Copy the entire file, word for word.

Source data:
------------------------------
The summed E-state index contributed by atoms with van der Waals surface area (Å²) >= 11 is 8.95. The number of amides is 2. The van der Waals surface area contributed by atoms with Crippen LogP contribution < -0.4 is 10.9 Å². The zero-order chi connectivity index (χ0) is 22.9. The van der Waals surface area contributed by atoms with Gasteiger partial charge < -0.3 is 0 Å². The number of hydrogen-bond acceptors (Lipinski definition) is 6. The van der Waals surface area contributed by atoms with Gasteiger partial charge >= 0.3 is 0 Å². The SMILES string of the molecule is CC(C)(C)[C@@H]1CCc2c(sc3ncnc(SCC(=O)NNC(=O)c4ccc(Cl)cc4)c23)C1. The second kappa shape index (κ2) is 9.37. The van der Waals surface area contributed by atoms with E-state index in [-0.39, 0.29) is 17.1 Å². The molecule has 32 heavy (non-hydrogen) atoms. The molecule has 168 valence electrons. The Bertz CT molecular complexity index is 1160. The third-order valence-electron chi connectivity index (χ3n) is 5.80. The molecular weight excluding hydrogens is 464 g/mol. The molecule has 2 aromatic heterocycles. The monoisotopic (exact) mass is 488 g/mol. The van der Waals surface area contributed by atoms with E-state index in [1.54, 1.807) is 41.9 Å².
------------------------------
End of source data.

The summed E-state index contributed by atoms with van der Waals surface area (Å²) >= 11 is 8.95. The number of amides is 2. The van der Waals surface area contributed by atoms with Crippen LogP contribution < -0.4 is 10.9 Å². The zero-order chi connectivity index (χ0) is 22.9. The van der Waals surface area contributed by atoms with Gasteiger partial charge < -0.3 is 0 Å². The number of hydrogen-bond acceptors (Lipinski definition) is 6. The van der Waals surface area contributed by atoms with Gasteiger partial charge >= 0.3 is 0 Å². The SMILES string of the molecule is CC(C)(C)[C@@H]1CCc2c(sc3ncnc(SCC(=O)NNC(=O)c4ccc(Cl)cc4)c23)C1. The second kappa shape index (κ2) is 9.37. The van der Waals surface area contributed by atoms with E-state index in [-0.39, 0.29) is 17.1 Å². The molecule has 32 heavy (non-hydrogen) atoms. The molecule has 168 valence electrons. The Bertz CT molecular complexity index is 1160. The third-order valence-electron chi connectivity index (χ3n) is 5.80. The molecular weight excluding hydrogens is 464 g/mol. The molecule has 2 aromatic heterocycles. The monoisotopic (exact) mass is 488 g/mol. The van der Waals surface area contributed by atoms with E-state index in [1.54, 1.807) is 41.9 Å².